Article Abstract

Commentary: the CyPass, a novel supraciliary implant for openangle glaucoma

Authors: Yalong Dang, Nils A. Loewen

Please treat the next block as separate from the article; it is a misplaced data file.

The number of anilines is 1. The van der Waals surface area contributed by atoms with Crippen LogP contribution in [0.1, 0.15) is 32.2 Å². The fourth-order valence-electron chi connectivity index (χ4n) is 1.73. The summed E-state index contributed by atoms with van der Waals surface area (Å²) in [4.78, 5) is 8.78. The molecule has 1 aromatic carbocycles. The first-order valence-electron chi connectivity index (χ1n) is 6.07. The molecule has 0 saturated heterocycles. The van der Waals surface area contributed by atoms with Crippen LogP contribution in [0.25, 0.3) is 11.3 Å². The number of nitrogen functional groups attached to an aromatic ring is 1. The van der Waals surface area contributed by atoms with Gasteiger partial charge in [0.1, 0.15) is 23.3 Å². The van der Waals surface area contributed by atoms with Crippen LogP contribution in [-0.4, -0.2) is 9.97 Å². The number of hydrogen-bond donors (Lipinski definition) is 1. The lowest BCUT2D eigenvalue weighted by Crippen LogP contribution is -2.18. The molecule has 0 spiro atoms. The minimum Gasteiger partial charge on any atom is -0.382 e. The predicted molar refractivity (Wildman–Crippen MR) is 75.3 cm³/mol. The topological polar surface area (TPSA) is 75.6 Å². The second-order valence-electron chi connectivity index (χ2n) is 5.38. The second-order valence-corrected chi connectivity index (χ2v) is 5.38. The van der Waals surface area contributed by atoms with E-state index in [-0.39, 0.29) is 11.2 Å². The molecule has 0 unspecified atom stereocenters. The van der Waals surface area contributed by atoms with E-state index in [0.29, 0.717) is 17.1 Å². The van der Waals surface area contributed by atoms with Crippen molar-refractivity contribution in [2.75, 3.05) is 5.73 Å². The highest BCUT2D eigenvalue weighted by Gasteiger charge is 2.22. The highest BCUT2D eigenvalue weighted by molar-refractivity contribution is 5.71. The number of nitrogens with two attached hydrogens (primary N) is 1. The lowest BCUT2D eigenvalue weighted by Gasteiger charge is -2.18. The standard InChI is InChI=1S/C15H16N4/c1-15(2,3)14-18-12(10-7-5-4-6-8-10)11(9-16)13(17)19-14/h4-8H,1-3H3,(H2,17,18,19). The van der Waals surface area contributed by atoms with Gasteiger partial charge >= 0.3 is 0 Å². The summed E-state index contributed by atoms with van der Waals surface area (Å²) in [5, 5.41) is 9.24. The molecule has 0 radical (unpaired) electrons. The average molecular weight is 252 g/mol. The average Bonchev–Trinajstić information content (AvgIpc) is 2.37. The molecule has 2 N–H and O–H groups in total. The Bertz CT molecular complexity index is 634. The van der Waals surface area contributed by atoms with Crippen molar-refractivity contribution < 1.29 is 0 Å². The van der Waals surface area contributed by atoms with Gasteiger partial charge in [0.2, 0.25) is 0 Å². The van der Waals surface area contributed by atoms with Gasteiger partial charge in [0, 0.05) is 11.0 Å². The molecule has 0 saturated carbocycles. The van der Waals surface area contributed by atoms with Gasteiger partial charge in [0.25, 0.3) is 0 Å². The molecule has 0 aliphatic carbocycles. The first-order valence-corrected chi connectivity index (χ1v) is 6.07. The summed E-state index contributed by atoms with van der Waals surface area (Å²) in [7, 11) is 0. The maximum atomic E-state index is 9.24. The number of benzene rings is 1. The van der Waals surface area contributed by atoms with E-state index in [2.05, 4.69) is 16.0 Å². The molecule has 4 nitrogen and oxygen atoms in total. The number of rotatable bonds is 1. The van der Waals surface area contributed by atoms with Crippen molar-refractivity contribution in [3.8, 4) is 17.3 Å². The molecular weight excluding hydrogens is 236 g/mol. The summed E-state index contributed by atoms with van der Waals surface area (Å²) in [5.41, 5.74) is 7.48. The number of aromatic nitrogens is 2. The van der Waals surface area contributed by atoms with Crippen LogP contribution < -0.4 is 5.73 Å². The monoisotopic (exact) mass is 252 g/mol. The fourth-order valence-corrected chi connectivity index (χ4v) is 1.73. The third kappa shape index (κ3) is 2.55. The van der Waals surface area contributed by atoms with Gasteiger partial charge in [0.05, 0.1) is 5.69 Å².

Traditional glaucoma surgeries are effective at lowering the intraocular pressure (IOP) but with a relatively high incidence of complications, that can amount to 77% (early and late) (1). In contrast, micro incisional glaucoma surgeries (MIGS) have a complication rate that is 10 to 20 fold lower (2) but were only in less advanced glaucoma until recently (3-5). Although often advertised as new, procedures that qualify as MIGS have been performed for more than a century: for instance, Tailor performed angle surgery in 1891 and Heine introduced suprachoroidal drainage procedures in 1900 (6). Many more MIGS types are now available, including trabecular meshwork (TM) bypass stents (iStent G1 and iStent G2 Inject, Glaukos, Laguna Hills, CA; Hydrus, Ivantis, Irvine, CA, USA), TM ablation (Kahook Dual Blade, New World Medical, Rancho Cucamonga, CA, USA; Trabectome, Neomedix Inc, Tustin, CA, USA) or disruption (Trab360, Sight Sciences, Menlo Park, CA, USA) devices. There are subconjunctival (XEN, AqueSys, Irvine, CA, USA) or suprachoroidal shunts (Gold Shunt, SOLX, Waltham, MA, USA; CyPass, Transcend Medical, Menlo Park, CA, USA; iStent G3 Supra, Glaukos, Laguna Hills, CA, USA), and endocyclophotocoagulation (Endo Optiks, Little Silver, NJ, USA). The CyPass is implanted via an interno approach which is less invasive than ab externo as necessary with the older SOLX Gold Shunt or the Aquashunt (Opko Health, Miami, FL, USA) (7). Although both used inert and biocompatible materials (gold and polypropylene), a high rate of fibrosis can be seen even when combined with antifibrotics (8-10). This is not surprising as the same fibroblasts are present in the suprachoroidal space as in the sub-tenon space that epibulbar devices face.


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